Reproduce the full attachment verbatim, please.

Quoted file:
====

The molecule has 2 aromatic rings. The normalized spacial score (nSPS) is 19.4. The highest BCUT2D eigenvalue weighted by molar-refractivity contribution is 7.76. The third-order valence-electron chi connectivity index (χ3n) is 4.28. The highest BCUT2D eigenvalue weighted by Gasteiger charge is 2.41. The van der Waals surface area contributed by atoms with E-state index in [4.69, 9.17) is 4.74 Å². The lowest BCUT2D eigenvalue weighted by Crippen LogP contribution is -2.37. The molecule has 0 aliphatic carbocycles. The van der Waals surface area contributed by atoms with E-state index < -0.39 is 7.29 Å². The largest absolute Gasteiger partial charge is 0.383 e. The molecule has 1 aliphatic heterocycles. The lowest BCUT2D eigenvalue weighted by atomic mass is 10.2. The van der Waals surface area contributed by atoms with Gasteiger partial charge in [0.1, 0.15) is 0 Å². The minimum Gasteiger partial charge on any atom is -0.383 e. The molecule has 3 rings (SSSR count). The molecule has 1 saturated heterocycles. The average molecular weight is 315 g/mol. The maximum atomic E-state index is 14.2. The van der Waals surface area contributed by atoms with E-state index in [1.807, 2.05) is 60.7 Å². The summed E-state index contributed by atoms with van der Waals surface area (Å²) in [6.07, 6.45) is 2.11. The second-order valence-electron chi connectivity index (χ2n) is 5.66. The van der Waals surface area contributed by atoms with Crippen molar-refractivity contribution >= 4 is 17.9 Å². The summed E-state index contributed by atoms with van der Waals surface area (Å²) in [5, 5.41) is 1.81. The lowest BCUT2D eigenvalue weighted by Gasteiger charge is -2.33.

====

The molecule has 2 aromatic rings. The normalized spacial score (nSPS) is 19.4. The highest BCUT2D eigenvalue weighted by molar-refractivity contribution is 7.76. The third-order valence-electron chi connectivity index (χ3n) is 4.28. The highest BCUT2D eigenvalue weighted by Gasteiger charge is 2.41. The van der Waals surface area contributed by atoms with E-state index in [4.69, 9.17) is 4.74 Å². The lowest BCUT2D eigenvalue weighted by Crippen LogP contribution is -2.37. The molecule has 0 aliphatic carbocycles. The van der Waals surface area contributed by atoms with E-state index < -0.39 is 7.29 Å². The largest absolute Gasteiger partial charge is 0.383 e. The molecule has 1 aliphatic heterocycles. The lowest BCUT2D eigenvalue weighted by atomic mass is 10.2. The van der Waals surface area contributed by atoms with Gasteiger partial charge in [0.1, 0.15) is 0 Å². The minimum Gasteiger partial charge on any atom is -0.383 e. The molecule has 3 rings (SSSR count). The molecule has 1 saturated heterocycles. The average molecular weight is 315 g/mol. The maximum atomic E-state index is 14.2. The van der Waals surface area contributed by atoms with E-state index in [1.807, 2.05) is 60.7 Å². The summed E-state index contributed by atoms with van der Waals surface area (Å²) in [6.07, 6.45) is 2.11. The second-order valence-electron chi connectivity index (χ2n) is 5.66. The van der Waals surface area contributed by atoms with Crippen molar-refractivity contribution >= 4 is 17.9 Å². The summed E-state index contributed by atoms with van der Waals surface area (Å²) in [5, 5.41) is 1.81. The lowest BCUT2D eigenvalue weighted by Gasteiger charge is -2.33.